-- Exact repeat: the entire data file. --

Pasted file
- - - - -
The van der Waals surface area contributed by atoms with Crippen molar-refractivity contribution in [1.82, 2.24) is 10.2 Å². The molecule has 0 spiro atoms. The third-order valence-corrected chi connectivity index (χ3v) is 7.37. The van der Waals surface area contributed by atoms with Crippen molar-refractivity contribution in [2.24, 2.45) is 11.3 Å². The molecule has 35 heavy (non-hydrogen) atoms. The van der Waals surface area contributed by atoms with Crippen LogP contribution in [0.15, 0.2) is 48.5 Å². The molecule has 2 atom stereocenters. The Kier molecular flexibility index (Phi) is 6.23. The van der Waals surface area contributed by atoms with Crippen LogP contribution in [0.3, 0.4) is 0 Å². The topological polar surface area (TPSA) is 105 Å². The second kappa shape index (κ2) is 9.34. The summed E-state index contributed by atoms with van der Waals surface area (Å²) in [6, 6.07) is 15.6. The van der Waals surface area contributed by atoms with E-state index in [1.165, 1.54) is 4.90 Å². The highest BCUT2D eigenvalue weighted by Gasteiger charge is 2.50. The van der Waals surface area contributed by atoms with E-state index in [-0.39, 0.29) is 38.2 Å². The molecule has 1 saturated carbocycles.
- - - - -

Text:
The van der Waals surface area contributed by atoms with Crippen molar-refractivity contribution in [1.82, 2.24) is 10.2 Å². The molecule has 0 spiro atoms. The third-order valence-corrected chi connectivity index (χ3v) is 7.37. The van der Waals surface area contributed by atoms with Crippen molar-refractivity contribution in [2.24, 2.45) is 11.3 Å². The molecule has 35 heavy (non-hydrogen) atoms. The van der Waals surface area contributed by atoms with Crippen LogP contribution in [0.15, 0.2) is 48.5 Å². The molecule has 2 atom stereocenters. The Kier molecular flexibility index (Phi) is 6.23. The van der Waals surface area contributed by atoms with Crippen LogP contribution in [0.3, 0.4) is 0 Å². The topological polar surface area (TPSA) is 105 Å². The second kappa shape index (κ2) is 9.34. The summed E-state index contributed by atoms with van der Waals surface area (Å²) in [6, 6.07) is 15.6. The van der Waals surface area contributed by atoms with E-state index in [1.165, 1.54) is 4.90 Å². The highest BCUT2D eigenvalue weighted by Gasteiger charge is 2.50. The van der Waals surface area contributed by atoms with E-state index in [-0.39, 0.29) is 38.2 Å². The molecule has 1 saturated carbocycles.